Wednesday, July 29, 2009 6 comments ++[ CLICK TO COMMENT ]++

The price you pay for emerging markets

Jason Zweig writes the weekly Intelligent Investor column for The Wall Street Journal. I don't subscribe to the WSJ but this column seems to be freely accessible on the web every week. Sometimes the articles are good; sometimes they are not. For someone who is a fan of Benjamin Graham, he writes a lot of articles that are more suited for passive investors than stockpickers. Nevertheless, sometimes the articles are pretty good, like last week's.

In Under the 'Emerging' Curtain, Jason Zweig tackles emerging markets. More specifically, he quotes some study by Elroy Dimson that shows that fast growing emerging markets produced less profits for investors than slower growing ones. This isn't really news to me—it's like growth stocks versus value stocks—but some may find it surprising (as usual, bolds are by me):

Based on decades of data from 53 countries, Prof. Dimson has found that the economies with the highest growth produce the lowest stock returns -- by an immense margin. Stocks in countries with the highest economic growth have earned an annual average return of 6%; those in the slowest-growing nations have gained an average of 12% annually.

That isn't a typo. Over the long run, stocks in the world's hottest economies have performed half as well as those in the coldest. When Prof. Dimson presented these findings recently in a guest lecture at a Yale University finance program, "a couple of people just about fell off their chairs," he says. "They couldn't believe it."

But, if you think about this puzzle for a few moments, it's no longer very puzzling. In stock markets, as elsewhere in life, value depends on both quality and price. When you buy into emerging markets, you get better economic growth -- but, at least for now, you don't get in at a better price.


"The logical fallacy is the same one investors fell into with Internet stocks a decade ago," says finance professor Jay Ritter of the University of Florida. "Rapid technological change doesn't necessarily mean that the owners of capital will get the benefits. Neither does rapid economic growth."

High growth draws out new companies that absorb capital, bid up the cost of labor and drive down the prices of goods and services. That is good news for local workers and global consumers, but it is ultimately bad news for investors. Last year, at least six of the world's 10 largest initial public offerings of stock were in emerging markets. Through June 30, Asia, Latin America, the Mideast and Africa have accounted for 69% of the dollar value of all IPOs world-wide. Growth in those economies will now be spread more thinly across dozens of more companies owned by multitudes of new investors.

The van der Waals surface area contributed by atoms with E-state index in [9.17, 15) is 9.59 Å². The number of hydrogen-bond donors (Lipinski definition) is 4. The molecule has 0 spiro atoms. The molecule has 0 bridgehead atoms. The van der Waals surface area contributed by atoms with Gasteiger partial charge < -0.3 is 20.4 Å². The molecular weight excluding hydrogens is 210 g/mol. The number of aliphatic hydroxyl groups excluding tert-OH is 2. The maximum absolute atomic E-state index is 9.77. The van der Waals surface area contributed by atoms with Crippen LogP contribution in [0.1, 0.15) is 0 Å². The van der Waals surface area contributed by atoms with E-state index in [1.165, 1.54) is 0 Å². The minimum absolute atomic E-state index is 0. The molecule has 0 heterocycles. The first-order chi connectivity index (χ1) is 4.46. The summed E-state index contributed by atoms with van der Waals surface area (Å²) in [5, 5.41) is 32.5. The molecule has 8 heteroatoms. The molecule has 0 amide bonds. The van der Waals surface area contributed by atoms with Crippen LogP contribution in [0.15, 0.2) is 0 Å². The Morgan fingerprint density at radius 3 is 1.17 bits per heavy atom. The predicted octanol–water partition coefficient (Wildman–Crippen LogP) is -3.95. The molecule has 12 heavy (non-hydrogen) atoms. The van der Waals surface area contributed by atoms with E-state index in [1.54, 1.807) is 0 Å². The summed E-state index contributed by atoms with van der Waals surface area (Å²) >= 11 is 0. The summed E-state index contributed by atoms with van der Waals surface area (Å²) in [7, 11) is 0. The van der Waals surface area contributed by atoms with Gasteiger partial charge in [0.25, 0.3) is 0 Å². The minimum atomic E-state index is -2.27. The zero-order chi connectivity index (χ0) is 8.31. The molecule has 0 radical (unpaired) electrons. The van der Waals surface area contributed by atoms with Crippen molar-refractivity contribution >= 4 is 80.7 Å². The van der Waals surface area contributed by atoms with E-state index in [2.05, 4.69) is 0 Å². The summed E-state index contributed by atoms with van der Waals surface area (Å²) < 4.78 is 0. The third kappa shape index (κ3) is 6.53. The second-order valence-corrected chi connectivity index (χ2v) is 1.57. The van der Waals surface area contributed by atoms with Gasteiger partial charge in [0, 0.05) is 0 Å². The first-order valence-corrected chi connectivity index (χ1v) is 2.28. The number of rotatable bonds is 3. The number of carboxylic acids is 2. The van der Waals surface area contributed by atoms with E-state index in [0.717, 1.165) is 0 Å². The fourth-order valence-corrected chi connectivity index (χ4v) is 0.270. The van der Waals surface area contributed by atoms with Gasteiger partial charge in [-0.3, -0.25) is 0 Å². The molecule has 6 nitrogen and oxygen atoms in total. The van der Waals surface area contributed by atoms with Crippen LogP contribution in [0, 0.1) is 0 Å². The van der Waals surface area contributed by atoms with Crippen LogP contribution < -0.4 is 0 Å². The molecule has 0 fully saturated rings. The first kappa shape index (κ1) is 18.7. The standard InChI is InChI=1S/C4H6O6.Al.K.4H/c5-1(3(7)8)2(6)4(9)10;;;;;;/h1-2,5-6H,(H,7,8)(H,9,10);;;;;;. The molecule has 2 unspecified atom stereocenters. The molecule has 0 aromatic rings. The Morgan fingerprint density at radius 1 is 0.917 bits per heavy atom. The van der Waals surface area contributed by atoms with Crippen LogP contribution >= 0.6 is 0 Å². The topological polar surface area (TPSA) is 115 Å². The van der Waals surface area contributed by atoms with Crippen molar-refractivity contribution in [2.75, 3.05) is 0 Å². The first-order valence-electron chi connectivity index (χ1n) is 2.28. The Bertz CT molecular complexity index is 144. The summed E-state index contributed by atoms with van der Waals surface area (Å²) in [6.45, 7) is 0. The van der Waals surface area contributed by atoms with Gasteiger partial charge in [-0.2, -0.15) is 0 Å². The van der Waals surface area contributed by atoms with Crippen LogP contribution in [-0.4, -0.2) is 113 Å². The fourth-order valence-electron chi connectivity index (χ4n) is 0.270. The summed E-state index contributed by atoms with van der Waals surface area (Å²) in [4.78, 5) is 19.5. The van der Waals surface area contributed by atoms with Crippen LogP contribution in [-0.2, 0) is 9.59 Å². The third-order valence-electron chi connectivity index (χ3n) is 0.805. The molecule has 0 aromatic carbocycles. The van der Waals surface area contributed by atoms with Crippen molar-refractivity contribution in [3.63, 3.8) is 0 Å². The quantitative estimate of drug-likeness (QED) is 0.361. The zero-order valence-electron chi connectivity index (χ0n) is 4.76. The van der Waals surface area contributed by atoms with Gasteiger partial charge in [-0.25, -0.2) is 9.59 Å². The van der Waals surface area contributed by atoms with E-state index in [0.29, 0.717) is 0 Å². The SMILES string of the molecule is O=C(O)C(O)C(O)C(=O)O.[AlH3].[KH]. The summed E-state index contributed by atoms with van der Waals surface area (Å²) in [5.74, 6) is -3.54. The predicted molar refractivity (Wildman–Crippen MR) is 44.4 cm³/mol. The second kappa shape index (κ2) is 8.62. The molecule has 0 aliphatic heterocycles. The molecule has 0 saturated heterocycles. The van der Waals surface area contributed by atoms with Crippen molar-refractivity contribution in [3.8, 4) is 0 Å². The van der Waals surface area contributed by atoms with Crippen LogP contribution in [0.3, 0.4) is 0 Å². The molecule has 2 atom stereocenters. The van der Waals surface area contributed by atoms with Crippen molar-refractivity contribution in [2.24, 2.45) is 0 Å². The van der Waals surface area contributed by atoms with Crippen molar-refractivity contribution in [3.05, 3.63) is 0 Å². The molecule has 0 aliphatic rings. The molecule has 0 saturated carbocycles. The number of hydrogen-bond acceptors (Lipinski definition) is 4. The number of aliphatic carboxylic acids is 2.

If you are top-down, like Jeremy Grantham, or driven by some macro thesis, like Jim Rogers, then it doesn't matter if you invest in high growth countries or not. But if you are simply doing it because the economic growth is forecast to be high, be careful...


6 Response to The price you pay for emerging markets

John Y
July 29, 2009 at 11:34 PM

You always find interesting articles. Well done!

Daniel M. Ryan
July 30, 2009 at 2:35 AM

Another plausible rule found wanting.

By the way: have you heard the recent talk about China being a bubble economy? 

Sivaram Velauthapillai
July 30, 2009 at 11:30 AM

Daniel Ryan: "By the way: have you heard the recent talk about China being a bubble economy? "

I have been bearish on China since probably 2006, when I sold my China ETF (FXI). Of course, I have been wrong since then but the bearish views don't surprise me.

I do notice that the bearish view is making it into the mainstream. However, the stock market is not pricing in such a view. Commodities have been strong this year even though they will get decimated if China posts, say, +3% GDP growth for a few years.

China is keeping their growth going by loaning a ton of money to almost any large business (most of them govt-owned). The question is what happens later this year when they curb loan growth. A similar problem exists over here. Right now, government stimulus plans in developed countries are helping the economy but I wonder what will happen when the stimulus dissapears. Usually the world recovers but we still have a huge overhang of indebted consumers :(

Daniel M. Ryan
July 30, 2009 at 12:15 PM

I'm watching it closely because I'm smelling "bubble." I may be wrong, but bubbles develop when markets [or economies] go up when common sense analysis says they shouldn't. That combo lends a magical aura, which punters thrive off.

Imagine the Chinese economy as a full-fledged bubble economy...

July 30, 2009 at 5:04 PM

This was in the WSJ heard on the street column Tuesday.  From Birinyi associates:

since 1970, S&P 500 has returned 10% annualized, 3% for diamonds, 6.5% for farmland, 5.8% for US homes, 8% for NYC taxi medallions, 16% from emerging markets shares.  It does not mention what emerging markets index or shares were used. 

I think that returns can vary significantly in annualised performance, when differing time periods are used.  You discussed this with gold in an earlier record.


Sivaram Velauthapillai
July 30, 2009 at 7:11 PM

Yep... I wonder what the data that is quoted by Zweig covers...

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